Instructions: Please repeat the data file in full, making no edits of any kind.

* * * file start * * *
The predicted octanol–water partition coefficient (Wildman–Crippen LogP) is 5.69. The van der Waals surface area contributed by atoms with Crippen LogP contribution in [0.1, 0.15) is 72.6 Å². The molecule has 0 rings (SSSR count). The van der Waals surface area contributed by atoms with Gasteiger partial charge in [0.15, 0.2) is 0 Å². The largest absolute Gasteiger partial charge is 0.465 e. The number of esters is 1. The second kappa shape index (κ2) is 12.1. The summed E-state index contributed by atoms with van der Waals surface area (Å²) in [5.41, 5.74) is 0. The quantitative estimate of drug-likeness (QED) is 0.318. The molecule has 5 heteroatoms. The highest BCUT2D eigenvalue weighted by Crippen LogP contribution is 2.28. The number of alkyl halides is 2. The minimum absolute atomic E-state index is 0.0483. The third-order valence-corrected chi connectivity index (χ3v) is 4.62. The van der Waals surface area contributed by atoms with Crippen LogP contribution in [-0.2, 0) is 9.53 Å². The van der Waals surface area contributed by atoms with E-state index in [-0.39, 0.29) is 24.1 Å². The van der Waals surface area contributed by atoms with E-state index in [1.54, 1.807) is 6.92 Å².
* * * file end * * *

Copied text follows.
The predicted octanol–water partition coefficient (Wildman–Crippen LogP) is 5.69. The van der Waals surface area contributed by atoms with Crippen LogP contribution in [0.1, 0.15) is 72.6 Å². The molecule has 0 rings (SSSR count). The van der Waals surface area contributed by atoms with Gasteiger partial charge in [0.15, 0.2) is 0 Å². The largest absolute Gasteiger partial charge is 0.465 e. The number of esters is 1. The second kappa shape index (κ2) is 12.1. The summed E-state index contributed by atoms with van der Waals surface area (Å²) in [5.41, 5.74) is 0. The quantitative estimate of drug-likeness (QED) is 0.318. The molecule has 5 heteroatoms. The highest BCUT2D eigenvalue weighted by Crippen LogP contribution is 2.28. The number of alkyl halides is 2. The minimum absolute atomic E-state index is 0.0483. The third-order valence-corrected chi connectivity index (χ3v) is 4.62. The van der Waals surface area contributed by atoms with Crippen LogP contribution in [-0.2, 0) is 9.53 Å². The van der Waals surface area contributed by atoms with E-state index in [-0.39, 0.29) is 24.1 Å². The van der Waals surface area contributed by atoms with E-state index in [1.54, 1.807) is 6.92 Å².